By Damien Burton @Mr_Yib
(All artwork in this piece was created by Damien Burton)
Lo, the Canelo train chugs inexorably onward, continuing to build steam as seen in a recent turn of events which saw the already-questionable WBA amend their own rules in order that the Mexican formally known as Saul Alvarez be recognised as both their super middleweight (regular) and middleweight (super) champion.
Confusing, no? Not that the “regular” trinket is considered a legitimate world title, at least not by anyone with an ounce of common sense or respect for the concept. Sadly it seems the motivation behind the WBA’s decision is the same one that’s been behind so many lamentable moments in boxing: it’s money, isn’t it?
By recognising Canelo as their champion not once but twice the Panama-based, green-eyed monster can, as per their own rules, claim double the sanctioning fees from arguably boxing’s most profitable star, to a maximum of $250k per belt.
With Canelo having recently signed a record five-year, eleven-fight deal with streaming service DAZN that reportedly guarantees the Mexican at least $365 million; who wouldn’t want to dip their fingers into that pocket?
But this isn’t about Canelo, at least not exclusively. This is about the upcoming middleweight unification bout between Canelo and Brooklynite Daniel “Miracle Man” Jacobs, scheduled to hit Las Vegas on May 4th, with Canelo’s WBA (super) and WBC middleweight titles, his WBA (regular) super middleweight title, and Jacobs’ IBF middleweight title all on the line. Quite the mouthful, really.
Jacobs enters this fight as the consensus (at the time of writing) underdog with the bookies, his stock seemingly having plateaued after his impressive performance in a close, arguably contentious, unanimous decision loss to former middleweight kingpin, Gennady “GGG” Golovkin.
In that fight Jacobs went toe-to-toe with the Kazakh and despite suffering a fourth-round knockdown managed to break Golovkin’s 23-fight KO streak, becoming the first to make “Triple G” work for the full thirty-six minutes.
Jacobs now brings with him a three-fight winning streak following that loss but those three opponents have each taken Jacobs the twelve-round distance in what were convincing, albeit uninspiring, wins. It’s not that Luis Arias, Maciej Sulęcki and Serhiy Derevianchenko aren’t capable, skilled fighters: far from it, with each being undefeated prior to his sharing a ring with Jacobs, and a combined amateur tally of 640-75 which includes a respectable smattering of honours.
It’s just that right now Canelo seems to be riding the crest of a wave and hitting his prime in terms of both physicality and skillset.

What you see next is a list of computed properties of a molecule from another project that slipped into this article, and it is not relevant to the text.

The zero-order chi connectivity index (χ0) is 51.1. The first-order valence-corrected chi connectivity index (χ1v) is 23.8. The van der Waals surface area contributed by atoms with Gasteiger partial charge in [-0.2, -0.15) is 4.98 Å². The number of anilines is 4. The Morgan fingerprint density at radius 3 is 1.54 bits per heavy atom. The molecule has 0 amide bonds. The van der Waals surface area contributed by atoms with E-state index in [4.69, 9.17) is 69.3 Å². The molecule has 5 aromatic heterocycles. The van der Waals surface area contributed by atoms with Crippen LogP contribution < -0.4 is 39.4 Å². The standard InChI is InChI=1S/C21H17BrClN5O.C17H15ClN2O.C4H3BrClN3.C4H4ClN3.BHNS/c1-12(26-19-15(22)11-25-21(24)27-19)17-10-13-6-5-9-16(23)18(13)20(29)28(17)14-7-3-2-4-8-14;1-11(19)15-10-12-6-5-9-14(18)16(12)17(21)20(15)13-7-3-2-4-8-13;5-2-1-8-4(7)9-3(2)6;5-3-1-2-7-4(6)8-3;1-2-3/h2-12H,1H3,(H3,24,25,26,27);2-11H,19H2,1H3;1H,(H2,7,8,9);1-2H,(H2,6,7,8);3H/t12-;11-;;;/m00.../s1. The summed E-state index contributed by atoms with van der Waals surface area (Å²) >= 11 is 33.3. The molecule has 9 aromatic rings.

For all it’s easy to over-scrutinise Canelo’s career and hold him to a perhaps unfairly higher standard than his peers – the questionable scores in several of his fights; the perceived leniency over his high-profile failed VADA test; the astute timing of his progression through the weights – he is undoubtedly a very skilled operator.
No longer the inexperienced 23-year-old who in 2013 lost to Floyd Mayweather Jr in a one-sided schooling, and having sated the doubters who felt he couldn’t hang with a “real” one-sixty-pounder, Canelo is perhaps reaping the benefits of no longer having to make such a drastic weight cut.
Indeed; both Canelo and Jacobs have been known to rehydrate significantly; Jacobs declined the IBF same-day rehydration clause when he fought Golovkin, and Alvarez has long been rumoured to rehydrate in the region of 15-20lbs.
For this fight a same-day 10lb rehydration limit has been agreed-upon. Presumably this would benefit Alvarez more as the naturally smaller of the two, but as Jacobs had the same restriction in place when he won the IBF title it seems the limit this time is little more than a formality to ensure he doesn’t lose that title on the scales.
Can Jacobs crash the party and derail the Canelo express?
Expect Canelo to prove a more elusive target than Derevyanchenko; I think the result depends on the extent to which Jacobs can impose himself on an opponent who’s happy to lay in wait before picking his moments. He has a good couple of inches’ advantage in both height and reach over Alvarez but he’s up against a guy who knows his own strengths and will fight smart in doing just what is required for the win.
With Vegas being like a second home to Alvarez, the fight coinciding with Cinco de Mayo celebrations to maximise interest from Mexican-American fight fans, and the WBC announcing yet ANOTHER “special” belt for the occasion it can’t help but feel like a foregone conclusion: this IS undoubtedly Canelo’s party.
I don’t think he stops Jacobs but I think he does enough to take it on points, with or without a little generosity on the cards.